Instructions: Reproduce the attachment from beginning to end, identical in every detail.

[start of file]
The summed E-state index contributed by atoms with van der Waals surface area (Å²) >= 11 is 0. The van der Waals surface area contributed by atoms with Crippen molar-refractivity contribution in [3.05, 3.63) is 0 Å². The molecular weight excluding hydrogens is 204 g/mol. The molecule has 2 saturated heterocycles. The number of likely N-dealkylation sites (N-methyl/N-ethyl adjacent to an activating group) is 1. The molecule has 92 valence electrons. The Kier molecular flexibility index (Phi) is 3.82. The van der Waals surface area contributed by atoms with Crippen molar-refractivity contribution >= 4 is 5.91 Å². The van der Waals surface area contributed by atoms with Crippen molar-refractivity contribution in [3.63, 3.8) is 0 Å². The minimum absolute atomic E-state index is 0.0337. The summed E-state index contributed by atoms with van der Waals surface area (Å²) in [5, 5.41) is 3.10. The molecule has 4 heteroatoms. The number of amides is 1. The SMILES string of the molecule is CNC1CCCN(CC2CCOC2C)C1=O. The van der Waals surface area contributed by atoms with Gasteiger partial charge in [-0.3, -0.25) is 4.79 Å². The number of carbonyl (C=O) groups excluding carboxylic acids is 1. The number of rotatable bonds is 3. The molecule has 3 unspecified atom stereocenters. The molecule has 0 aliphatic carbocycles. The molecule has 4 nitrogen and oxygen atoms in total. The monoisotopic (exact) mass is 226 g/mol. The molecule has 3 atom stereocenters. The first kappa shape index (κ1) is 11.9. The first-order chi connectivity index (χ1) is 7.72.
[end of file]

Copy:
The summed E-state index contributed by atoms with van der Waals surface area (Å²) >= 11 is 0. The van der Waals surface area contributed by atoms with Crippen molar-refractivity contribution in [3.05, 3.63) is 0 Å². The molecular weight excluding hydrogens is 204 g/mol. The molecule has 2 saturated heterocycles. The number of likely N-dealkylation sites (N-methyl/N-ethyl adjacent to an activating group) is 1. The molecule has 92 valence electrons. The Kier molecular flexibility index (Phi) is 3.82. The van der Waals surface area contributed by atoms with Crippen molar-refractivity contribution >= 4 is 5.91 Å². The van der Waals surface area contributed by atoms with Crippen molar-refractivity contribution in [3.63, 3.8) is 0 Å². The minimum absolute atomic E-state index is 0.0337. The summed E-state index contributed by atoms with van der Waals surface area (Å²) in [5, 5.41) is 3.10. The molecule has 4 heteroatoms. The number of amides is 1. The SMILES string of the molecule is CNC1CCCN(CC2CCOC2C)C1=O. The van der Waals surface area contributed by atoms with Gasteiger partial charge in [-0.3, -0.25) is 4.79 Å². The number of carbonyl (C=O) groups excluding carboxylic acids is 1. The number of rotatable bonds is 3. The molecule has 3 unspecified atom stereocenters. The molecule has 0 aliphatic carbocycles. The molecule has 4 nitrogen and oxygen atoms in total. The monoisotopic (exact) mass is 226 g/mol. The molecule has 3 atom stereocenters. The first kappa shape index (κ1) is 11.9. The first-order chi connectivity index (χ1) is 7.72.